All in all, it is quite a bit similar to the reciprocal velocity obstacles implementation except that I formulated the change in speed in different terms. In practice this means crap loads of less samples (although you can have them back by using more iterations).

I'm so happy about this discovery that I think I'm going to go and have a beer instead of digesting yet another heap of more papers for supper :)

## Friday, November 6, 2009

### Recent Interesting Paper Findings

I have went through numerous papers recently. My search terms are starting to return the same papers all the time, but every now and then there are some good ones worth sharing. Here's some which are relevant to my recent prototyping results.

Very similar approach to directive circle method. It discusses the reasoning behind using only maximum velocity when selecting the velocity.

I had the gut feeling that multiple iterations would help the velocity selection. These papers provide some more information on the subject.

This paper discusses how VOs can be used in formation type of situations.

This paper discusses how the time horizon (how much the cone is clamped) can be adjusted.

Zvi Shiller was co-author of the well known velocity obstacle paper and has papers and videos at his page regarding the subject. Those non-linear velocity obstacles look pretty cool!

## Thursday, November 5, 2009

### Hybrid Reciprocal Directive Circle

Or HRDC for short. That is my homage to obstacle avoidance scene. The method is combining the good stuff from HRVO with easy of implementation of DC.

I got my implementation of directive circle working better and in many cases it works as nicely as my geometric implementation of HRVOs. I like how it makes it easy to combine different obstacles, and it looks like implementing static segment obstacles will be pretty easy.

DCs are faster to generate so some form of look-head planning could be feasible (it could be turned off as LOD).

## Wednesday, November 4, 2009

### Noodle Soup Considered Harmful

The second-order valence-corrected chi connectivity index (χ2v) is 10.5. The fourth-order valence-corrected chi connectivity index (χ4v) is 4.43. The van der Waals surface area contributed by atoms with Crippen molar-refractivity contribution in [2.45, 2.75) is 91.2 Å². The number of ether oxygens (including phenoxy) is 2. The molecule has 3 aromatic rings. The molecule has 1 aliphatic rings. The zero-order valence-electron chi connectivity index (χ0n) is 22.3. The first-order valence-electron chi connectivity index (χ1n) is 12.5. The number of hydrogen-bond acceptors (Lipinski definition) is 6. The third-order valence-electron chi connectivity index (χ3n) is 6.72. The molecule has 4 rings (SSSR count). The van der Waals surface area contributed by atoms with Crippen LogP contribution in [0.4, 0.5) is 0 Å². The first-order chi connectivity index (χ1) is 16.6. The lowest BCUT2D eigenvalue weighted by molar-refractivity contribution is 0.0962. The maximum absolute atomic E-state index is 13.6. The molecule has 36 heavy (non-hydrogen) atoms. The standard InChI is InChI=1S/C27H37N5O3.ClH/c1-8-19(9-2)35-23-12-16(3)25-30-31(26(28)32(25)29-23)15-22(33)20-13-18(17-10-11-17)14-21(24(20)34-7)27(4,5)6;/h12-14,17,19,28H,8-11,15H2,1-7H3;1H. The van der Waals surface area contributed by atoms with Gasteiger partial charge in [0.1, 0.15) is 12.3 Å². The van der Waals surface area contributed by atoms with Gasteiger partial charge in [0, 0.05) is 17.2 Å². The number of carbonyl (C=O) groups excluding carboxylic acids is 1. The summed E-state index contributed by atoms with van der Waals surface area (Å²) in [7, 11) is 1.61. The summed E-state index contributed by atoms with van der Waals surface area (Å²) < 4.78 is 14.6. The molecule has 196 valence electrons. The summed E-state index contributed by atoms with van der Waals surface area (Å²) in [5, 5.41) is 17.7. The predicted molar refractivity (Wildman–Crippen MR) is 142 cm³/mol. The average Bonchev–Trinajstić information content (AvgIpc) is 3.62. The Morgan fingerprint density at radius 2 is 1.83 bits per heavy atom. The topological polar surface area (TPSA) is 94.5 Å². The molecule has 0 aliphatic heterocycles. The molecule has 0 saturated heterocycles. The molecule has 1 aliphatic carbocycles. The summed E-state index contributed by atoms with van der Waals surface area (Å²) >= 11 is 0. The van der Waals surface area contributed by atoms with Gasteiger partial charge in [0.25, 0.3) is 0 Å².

I just saw a report of the enchangements they are planning for Blender 2.5. One of the enchangements was a node graph to create game logic in Blender Game Engine. While the proposal is definitely and improvement over what they have in there, I think in general boxes and arrows are super horrible way to create game logic. Let me elaborate.

This idea has been bubling under for quite a few years now. I've been in two projects where the game logic has been build using some sort of flow graph. While it is intuitive model to create something a bit more complicated than when this do that, the final noodle soups look really horrible and are impossible for anyone to debug.

I have been trying to put the frustration of using the boxes-and-arrows editors into words, abd finally when I read a book called The Back of the Napkin, I realised what was the problem. The problem is that the designers are forced to answer all the questions with one answer.

The Back of the Napkin is about visual problem solving. One of its' ideas is that certain types of pictures answer certain types of questions the best. If the only means to create game mechanics is flowgraphs, then the designer is most of hte time answering to question How. If your level editor also supports some sort of timelines, you may be able to answer the When question too. Trigger volumes give opportunities to asnwer few where questions too.

In all system I've seen so far all these questions are answered using separate tools. This breaks the big picture. You do something in timeline editor and then something somewhere else, even if technically you could be editing the game in one unified view, zoom in when necessary, and build the best picture (and representation) to describe the required task.